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Letter: Oil spills are a concern

There is already one oil spill study site in northern Minnesota: Pinewood near Bemidji. Back in 1979 a spill happened in a shallow, glacial aquifer there. After all these years it has only been partially cleaned up. Still two feet of oil under 20 feet of water.

The spill site has been given the honor of this dubious title: “National Crude Oil Spill Fate and Natural Attenuation Research Site.” (You can even Google that).

For the past 32 years, a collaborative group of scientists from government, academic and industry have been led by U.S. Geological Survey (USGS) in an intensive survey.

Just on Jan. 21, results on what they found about arsenic were published in the journal “Groundwater.”

Carefully measured samples taken in the field revealed arsenic concentrations reaching 230 micrograms per liter. That is 23 times the current safe drinking water standard of 10 micrograms per liter.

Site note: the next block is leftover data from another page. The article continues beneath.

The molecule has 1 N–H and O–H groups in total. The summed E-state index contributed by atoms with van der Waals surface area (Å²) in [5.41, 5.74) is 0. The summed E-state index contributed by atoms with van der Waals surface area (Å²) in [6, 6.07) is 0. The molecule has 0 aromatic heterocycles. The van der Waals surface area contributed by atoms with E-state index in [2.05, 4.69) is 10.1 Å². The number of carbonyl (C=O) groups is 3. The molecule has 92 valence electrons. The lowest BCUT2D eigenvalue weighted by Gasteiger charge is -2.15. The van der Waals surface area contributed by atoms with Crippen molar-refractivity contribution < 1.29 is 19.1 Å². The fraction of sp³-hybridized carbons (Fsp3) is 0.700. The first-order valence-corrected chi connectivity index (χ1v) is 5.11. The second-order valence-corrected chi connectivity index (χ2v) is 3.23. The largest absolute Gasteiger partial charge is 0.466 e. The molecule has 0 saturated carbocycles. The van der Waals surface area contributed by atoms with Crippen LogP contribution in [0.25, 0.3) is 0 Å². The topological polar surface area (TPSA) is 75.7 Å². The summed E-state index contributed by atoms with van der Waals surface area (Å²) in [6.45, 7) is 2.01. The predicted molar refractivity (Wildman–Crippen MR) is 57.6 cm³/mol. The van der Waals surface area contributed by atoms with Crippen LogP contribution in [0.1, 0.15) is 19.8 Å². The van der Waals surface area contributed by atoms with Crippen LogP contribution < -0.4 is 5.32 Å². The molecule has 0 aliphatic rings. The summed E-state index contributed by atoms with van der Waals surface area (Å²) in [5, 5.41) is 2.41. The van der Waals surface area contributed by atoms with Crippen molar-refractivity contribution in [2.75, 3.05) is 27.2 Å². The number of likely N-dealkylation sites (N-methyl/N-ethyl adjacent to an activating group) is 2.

Arsenic and iron oxides are commonly found in sediments across the U.S. However, researchers feel that microbes breaking down the carbon-rich petroleum in low oxygen conditions led to higher concentrations of arsenic in groundwater within the spill plume.

Though research work suggested that this arsenic released in the plume may reattach to aquifer sediments down-gradient, researchers feel continued long-term monitoring is needed.

Arsenic has been termed a “significant” public health concern for groundwater used for drinking water. Arsenic is a toxin and carcinogen linked to a number of skin, bladder and lung cancers.

Enbridge happens to be one of the study collaborators. Why isn’t Enbridge satisfied with having the one existing study site in northern Minnesota?

If it persists and insists on a Sandpiper route through the lakes and river country, does it want the creation of the “Headwaters National Oil Spill Ought to Known Better Research Area?”

John Weber

Nevis

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